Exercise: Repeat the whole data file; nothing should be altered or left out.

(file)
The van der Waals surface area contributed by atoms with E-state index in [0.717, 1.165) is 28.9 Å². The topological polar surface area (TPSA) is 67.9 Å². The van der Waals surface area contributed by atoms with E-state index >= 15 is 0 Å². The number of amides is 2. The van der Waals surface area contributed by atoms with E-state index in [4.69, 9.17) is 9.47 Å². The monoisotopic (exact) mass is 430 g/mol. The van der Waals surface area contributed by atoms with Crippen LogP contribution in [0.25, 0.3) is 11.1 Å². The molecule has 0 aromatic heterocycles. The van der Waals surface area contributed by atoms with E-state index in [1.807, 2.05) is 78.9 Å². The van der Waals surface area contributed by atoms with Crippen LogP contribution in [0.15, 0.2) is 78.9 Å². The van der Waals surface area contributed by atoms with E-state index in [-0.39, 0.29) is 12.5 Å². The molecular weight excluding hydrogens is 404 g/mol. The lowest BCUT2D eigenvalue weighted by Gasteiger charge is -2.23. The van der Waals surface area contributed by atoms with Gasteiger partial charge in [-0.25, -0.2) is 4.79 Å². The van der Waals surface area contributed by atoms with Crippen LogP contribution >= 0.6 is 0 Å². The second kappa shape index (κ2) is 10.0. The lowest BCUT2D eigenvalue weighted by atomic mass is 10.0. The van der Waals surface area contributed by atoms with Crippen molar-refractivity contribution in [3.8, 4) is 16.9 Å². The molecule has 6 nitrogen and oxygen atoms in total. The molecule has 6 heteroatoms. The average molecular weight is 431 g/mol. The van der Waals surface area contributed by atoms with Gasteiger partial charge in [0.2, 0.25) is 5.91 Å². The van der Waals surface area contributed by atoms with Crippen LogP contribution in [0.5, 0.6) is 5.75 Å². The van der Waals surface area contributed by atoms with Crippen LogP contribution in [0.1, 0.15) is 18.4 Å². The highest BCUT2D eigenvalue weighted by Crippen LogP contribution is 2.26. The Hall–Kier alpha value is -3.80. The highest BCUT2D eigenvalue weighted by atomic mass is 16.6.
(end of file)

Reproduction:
The van der Waals surface area contributed by atoms with E-state index in [0.717, 1.165) is 28.9 Å². The topological polar surface area (TPSA) is 67.9 Å². The van der Waals surface area contributed by atoms with E-state index >= 15 is 0 Å². The number of amides is 2. The van der Waals surface area contributed by atoms with E-state index in [4.69, 9.17) is 9.47 Å². The monoisotopic (exact) mass is 430 g/mol. The van der Waals surface area contributed by atoms with Crippen LogP contribution in [0.25, 0.3) is 11.1 Å². The molecule has 0 aromatic heterocycles. The van der Waals surface area contributed by atoms with E-state index in [1.807, 2.05) is 78.9 Å². The van der Waals surface area contributed by atoms with Crippen LogP contribution in [0.15, 0.2) is 78.9 Å². The van der Waals surface area contributed by atoms with E-state index in [-0.39, 0.29) is 12.5 Å². The molecular weight excluding hydrogens is 404 g/mol. The lowest BCUT2D eigenvalue weighted by Gasteiger charge is -2.23. The van der Waals surface area contributed by atoms with Gasteiger partial charge in [-0.25, -0.2) is 4.79 Å². The van der Waals surface area contributed by atoms with Crippen LogP contribution >= 0.6 is 0 Å². The second kappa shape index (κ2) is 10.0. The lowest BCUT2D eigenvalue weighted by atomic mass is 10.0. The van der Waals surface area contributed by atoms with Crippen molar-refractivity contribution in [3.8, 4) is 16.9 Å². The molecule has 6 nitrogen and oxygen atoms in total. The molecule has 6 heteroatoms. The average molecular weight is 431 g/mol. The van der Waals surface area contributed by atoms with Gasteiger partial charge in [0.2, 0.25) is 5.91 Å². The van der Waals surface area contributed by atoms with Crippen LogP contribution in [0.5, 0.6) is 5.75 Å². The van der Waals surface area contributed by atoms with Crippen LogP contribution in [0.1, 0.15) is 18.4 Å². The highest BCUT2D eigenvalue weighted by Crippen LogP contribution is 2.26. The Hall–Kier alpha value is -3.80. The highest BCUT2D eigenvalue weighted by atomic mass is 16.6.